★ ★ ★ ½

During the first few minutes of Spy, suave CIA agent Bradley Fine (Jude Law) guides us through an upscale party as though he’s starring in a Mission: Impossible sequel. The payoff to this scene is a guffaw-inducing bit of physical comedy that introduces the humor and unpredictability that will drive this broadly funny, yet exciting summer flick. Spy works because of the directorial hand and creative voice of Paul Feig, the mastermind behind such past summer hits as Bridesmaids (2011) and The Heat (2013), as well as the co-creator of the seminal television series Freaks and Geeks. There is also a very important thread connecting Feig’s last three comedies: comic powerhouse Melissa McCarthy, who is the axis on which the goofy, yet deep world of Spy spins and the foremost reason the film succeeds and entertains.

McCarthy stars as Susan Cooper, a CIA computer analyst who helps keep Fine safe during his missions by giving him instructions remotely through an earpiece. After killing a man in Bulgaria while trying to find a bomb he has hidden, Fine is shot by the man’s daughter Rayna (Rose Byrne), who reveals via a hidden camera that she knows the identities of all of the CIA’s top operatives. With no other agent available to safely tail Rayna or her rich Italian potential client (Bobby Cannavale), Cooper volunteers to enter active duty. After her boss (Allison Janney) acquiesces, the former desk jockey finds herself in Paris reporting on Rayna’s movements. Cooper, in turn, is being trailed everywhere she goes by a special agent named Rick Ford (Jason Statham), who wants to be involved in this important mission and doesn’t trust Cooper to gain the necessary information.

Feig, who wrote and directed this film, is a comedy chemist, with each character working as a different type of foil or straight man/woman for Agent Cooper. The plot itself is highly engaging, full of surprising twists and real intrigue, but it’s McCarthy who makes the whole thing tick with her kinetic energy and perfectly timed reactions; seeing her face go from sheer excitement to abject disappointment in a flat second is like witnessing comic perfection. It’s safe to say that Feig and McCarthy are one of the most successful comedy teams in Hollywood right now. Meanwhile, Byrne nails the conceited, rude ice-queen role, and Statham is hilarious playing against type as a wannabe hero who just keeps making things more difficult for Cooper. Statham’s back-and-forth with McCarthy at a coffee shop early in the movie is the best comedic moment the action star has had since his role in Snatch.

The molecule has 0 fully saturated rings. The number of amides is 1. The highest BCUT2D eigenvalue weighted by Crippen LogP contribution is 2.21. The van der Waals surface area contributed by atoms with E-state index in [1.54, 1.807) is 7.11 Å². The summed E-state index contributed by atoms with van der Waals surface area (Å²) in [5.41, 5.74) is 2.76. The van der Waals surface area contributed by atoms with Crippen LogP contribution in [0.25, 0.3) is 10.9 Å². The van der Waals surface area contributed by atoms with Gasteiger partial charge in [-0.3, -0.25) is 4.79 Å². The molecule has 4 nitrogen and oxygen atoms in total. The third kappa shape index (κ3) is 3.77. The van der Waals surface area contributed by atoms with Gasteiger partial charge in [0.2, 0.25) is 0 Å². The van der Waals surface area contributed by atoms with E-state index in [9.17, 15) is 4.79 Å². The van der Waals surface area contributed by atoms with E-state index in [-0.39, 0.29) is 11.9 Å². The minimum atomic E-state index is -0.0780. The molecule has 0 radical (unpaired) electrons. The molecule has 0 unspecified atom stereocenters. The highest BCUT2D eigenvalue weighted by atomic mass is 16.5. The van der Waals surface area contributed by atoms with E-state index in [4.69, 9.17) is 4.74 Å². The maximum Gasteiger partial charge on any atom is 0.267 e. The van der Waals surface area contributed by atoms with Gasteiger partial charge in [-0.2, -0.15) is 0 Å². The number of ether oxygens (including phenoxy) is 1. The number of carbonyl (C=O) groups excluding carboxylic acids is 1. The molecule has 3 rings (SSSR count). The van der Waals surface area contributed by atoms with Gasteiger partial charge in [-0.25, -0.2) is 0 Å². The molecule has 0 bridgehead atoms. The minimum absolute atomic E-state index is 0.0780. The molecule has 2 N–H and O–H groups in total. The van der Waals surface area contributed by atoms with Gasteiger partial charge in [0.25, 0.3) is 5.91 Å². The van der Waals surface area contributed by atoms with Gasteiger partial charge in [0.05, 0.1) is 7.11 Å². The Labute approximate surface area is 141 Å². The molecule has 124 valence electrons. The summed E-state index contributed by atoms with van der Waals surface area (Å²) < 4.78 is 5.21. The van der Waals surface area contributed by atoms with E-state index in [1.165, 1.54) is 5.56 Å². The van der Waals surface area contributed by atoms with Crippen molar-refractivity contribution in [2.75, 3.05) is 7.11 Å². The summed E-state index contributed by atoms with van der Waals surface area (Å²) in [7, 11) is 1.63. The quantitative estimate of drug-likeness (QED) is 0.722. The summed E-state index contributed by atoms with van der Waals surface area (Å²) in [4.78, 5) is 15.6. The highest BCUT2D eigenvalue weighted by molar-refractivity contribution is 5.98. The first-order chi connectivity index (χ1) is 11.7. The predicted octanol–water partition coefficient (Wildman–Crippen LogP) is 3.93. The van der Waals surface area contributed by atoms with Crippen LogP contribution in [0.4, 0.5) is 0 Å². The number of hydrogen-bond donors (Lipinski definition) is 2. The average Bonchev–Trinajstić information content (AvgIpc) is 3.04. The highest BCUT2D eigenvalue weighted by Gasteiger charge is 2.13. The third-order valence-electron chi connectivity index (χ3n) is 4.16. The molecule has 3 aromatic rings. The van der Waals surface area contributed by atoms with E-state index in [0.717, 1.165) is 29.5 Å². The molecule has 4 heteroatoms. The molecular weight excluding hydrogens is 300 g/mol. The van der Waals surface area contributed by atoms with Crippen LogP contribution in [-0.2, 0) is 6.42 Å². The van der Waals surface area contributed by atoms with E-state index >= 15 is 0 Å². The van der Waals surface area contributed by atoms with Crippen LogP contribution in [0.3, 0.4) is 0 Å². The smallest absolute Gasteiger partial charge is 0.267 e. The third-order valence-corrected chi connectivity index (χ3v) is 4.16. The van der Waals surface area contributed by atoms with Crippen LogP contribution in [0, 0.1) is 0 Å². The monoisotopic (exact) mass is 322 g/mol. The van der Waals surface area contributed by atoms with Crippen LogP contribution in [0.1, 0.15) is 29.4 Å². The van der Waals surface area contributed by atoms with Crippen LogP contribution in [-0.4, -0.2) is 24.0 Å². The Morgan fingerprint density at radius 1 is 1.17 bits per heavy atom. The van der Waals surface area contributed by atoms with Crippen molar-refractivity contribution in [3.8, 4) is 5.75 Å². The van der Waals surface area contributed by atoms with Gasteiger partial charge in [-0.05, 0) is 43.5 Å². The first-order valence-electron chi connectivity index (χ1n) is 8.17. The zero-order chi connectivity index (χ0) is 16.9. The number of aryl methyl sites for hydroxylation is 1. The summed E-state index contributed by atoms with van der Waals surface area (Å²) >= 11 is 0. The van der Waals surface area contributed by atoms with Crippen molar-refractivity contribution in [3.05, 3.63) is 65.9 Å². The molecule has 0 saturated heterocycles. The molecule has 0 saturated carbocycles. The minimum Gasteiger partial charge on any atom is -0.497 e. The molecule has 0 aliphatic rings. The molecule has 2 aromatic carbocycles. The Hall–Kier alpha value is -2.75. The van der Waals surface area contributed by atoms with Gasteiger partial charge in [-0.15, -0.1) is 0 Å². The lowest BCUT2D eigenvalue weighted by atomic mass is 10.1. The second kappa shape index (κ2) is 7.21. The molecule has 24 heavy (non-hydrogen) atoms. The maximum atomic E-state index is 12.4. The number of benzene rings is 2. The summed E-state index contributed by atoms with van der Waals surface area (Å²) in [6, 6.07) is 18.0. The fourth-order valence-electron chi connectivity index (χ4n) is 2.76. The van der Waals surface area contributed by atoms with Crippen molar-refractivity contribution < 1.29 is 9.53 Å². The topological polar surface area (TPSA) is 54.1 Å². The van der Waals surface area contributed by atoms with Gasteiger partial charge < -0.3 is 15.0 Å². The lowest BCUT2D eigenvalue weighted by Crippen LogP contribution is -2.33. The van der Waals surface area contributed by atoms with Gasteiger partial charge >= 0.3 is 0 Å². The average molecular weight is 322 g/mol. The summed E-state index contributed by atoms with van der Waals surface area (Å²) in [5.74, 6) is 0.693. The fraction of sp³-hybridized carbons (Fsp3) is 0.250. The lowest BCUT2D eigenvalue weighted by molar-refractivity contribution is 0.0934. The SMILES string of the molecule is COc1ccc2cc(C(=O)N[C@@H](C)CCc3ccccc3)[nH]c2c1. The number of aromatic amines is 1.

On the other hand, audiences might lament not getting to see more of Cannavale as devious smuggler Sergio De Luca. With roles ranging from highly intimidating (Boardwalk Empire) to adorably affable (the 2003 film The Station Agent), he’s one of the most underappreciated actors of his generation, and unfortunately he’s playing a plot device rather than an actual character here. There’s also not quite enough of Janney in this movie, although she looks like she’s having a ball portraying a D.C. power player again after starring on The West Wing for seven seasons as press secretary C.J. Cregg. As for the dialogue, Feig nails the mostly insult-based jokes, but there is too much exposition in the scenes that serve to explain the plot and backstory. The few instances in which the dialogue sounds inauthentic will remind some viewers of why Bridesmaids was such a high-water mark in Feig’s career (as well as the comedy landscape in general).

Overall, though, Spy provides just about everything audiences expect from a blockbuster summer comedy. The action is fun, the jokes alternate between hilariously goofy and acidly smart, and the surprising twists and high stakes will keep eyes glued to the screen. In addition, two talented Brits are each able to steal scenes from McCarthy: Peter Serafinowicz plays Aldo, an Italian CIA contact who openly lusts for Cooper, and Miranda Hart portrays Nancy, Cooper’s best pal in the office and partner in crime. Feig and Spy succeed not only because of the enjoyable comedy and hijinks, but because they care enough to develop a number of unique, memorable characters. Viewers are sure to find laughs in a film that, like a true secret agent, is witty, disarming, and always capable of surprise.